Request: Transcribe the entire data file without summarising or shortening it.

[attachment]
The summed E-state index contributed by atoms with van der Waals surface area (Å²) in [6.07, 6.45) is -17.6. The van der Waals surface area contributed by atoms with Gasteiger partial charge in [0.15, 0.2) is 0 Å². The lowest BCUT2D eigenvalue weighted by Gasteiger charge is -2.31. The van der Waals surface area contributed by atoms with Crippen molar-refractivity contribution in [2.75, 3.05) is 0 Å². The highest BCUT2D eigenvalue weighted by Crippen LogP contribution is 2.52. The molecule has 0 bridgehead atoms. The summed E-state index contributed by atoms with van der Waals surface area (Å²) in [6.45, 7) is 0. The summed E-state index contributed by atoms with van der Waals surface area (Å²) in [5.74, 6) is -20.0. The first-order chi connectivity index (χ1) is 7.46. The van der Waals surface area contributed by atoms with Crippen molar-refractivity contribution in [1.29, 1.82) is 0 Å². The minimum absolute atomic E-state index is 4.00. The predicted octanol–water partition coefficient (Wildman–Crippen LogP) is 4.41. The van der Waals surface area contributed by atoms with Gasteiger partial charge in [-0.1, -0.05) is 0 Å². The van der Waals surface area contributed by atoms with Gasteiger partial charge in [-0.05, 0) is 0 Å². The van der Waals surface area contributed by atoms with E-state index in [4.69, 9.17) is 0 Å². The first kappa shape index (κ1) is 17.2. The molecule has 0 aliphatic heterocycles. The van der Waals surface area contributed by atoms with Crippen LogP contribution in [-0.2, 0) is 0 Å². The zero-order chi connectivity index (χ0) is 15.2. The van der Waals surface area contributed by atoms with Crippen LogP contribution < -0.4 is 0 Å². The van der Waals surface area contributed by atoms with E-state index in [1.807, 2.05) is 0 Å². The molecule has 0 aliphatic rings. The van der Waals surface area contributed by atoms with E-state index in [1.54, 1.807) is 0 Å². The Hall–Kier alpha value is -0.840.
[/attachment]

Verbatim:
The summed E-state index contributed by atoms with van der Waals surface area (Å²) in [6.07, 6.45) is -17.6. The van der Waals surface area contributed by atoms with Gasteiger partial charge in [0.15, 0.2) is 0 Å². The lowest BCUT2D eigenvalue weighted by Gasteiger charge is -2.31. The van der Waals surface area contributed by atoms with Crippen molar-refractivity contribution in [2.75, 3.05) is 0 Å². The highest BCUT2D eigenvalue weighted by Crippen LogP contribution is 2.52. The molecule has 0 bridgehead atoms. The summed E-state index contributed by atoms with van der Waals surface area (Å²) in [6.45, 7) is 0. The summed E-state index contributed by atoms with van der Waals surface area (Å²) in [5.74, 6) is -20.0. The first-order chi connectivity index (χ1) is 7.46. The van der Waals surface area contributed by atoms with Crippen molar-refractivity contribution in [1.29, 1.82) is 0 Å². The minimum absolute atomic E-state index is 4.00. The predicted octanol–water partition coefficient (Wildman–Crippen LogP) is 4.41. The van der Waals surface area contributed by atoms with Gasteiger partial charge in [-0.1, -0.05) is 0 Å². The van der Waals surface area contributed by atoms with Gasteiger partial charge in [-0.05, 0) is 0 Å². The van der Waals surface area contributed by atoms with E-state index in [4.69, 9.17) is 0 Å². The first kappa shape index (κ1) is 17.2. The molecule has 0 aliphatic heterocycles. The van der Waals surface area contributed by atoms with Crippen LogP contribution in [-0.2, 0) is 0 Å². The zero-order chi connectivity index (χ0) is 15.2. The van der Waals surface area contributed by atoms with Crippen LogP contribution < -0.4 is 0 Å². The van der Waals surface area contributed by atoms with E-state index in [1.807, 2.05) is 0 Å². The molecule has 0 aliphatic rings. The van der Waals surface area contributed by atoms with E-state index in [1.54, 1.807) is 0 Å². The Hall–Kier alpha value is -0.840.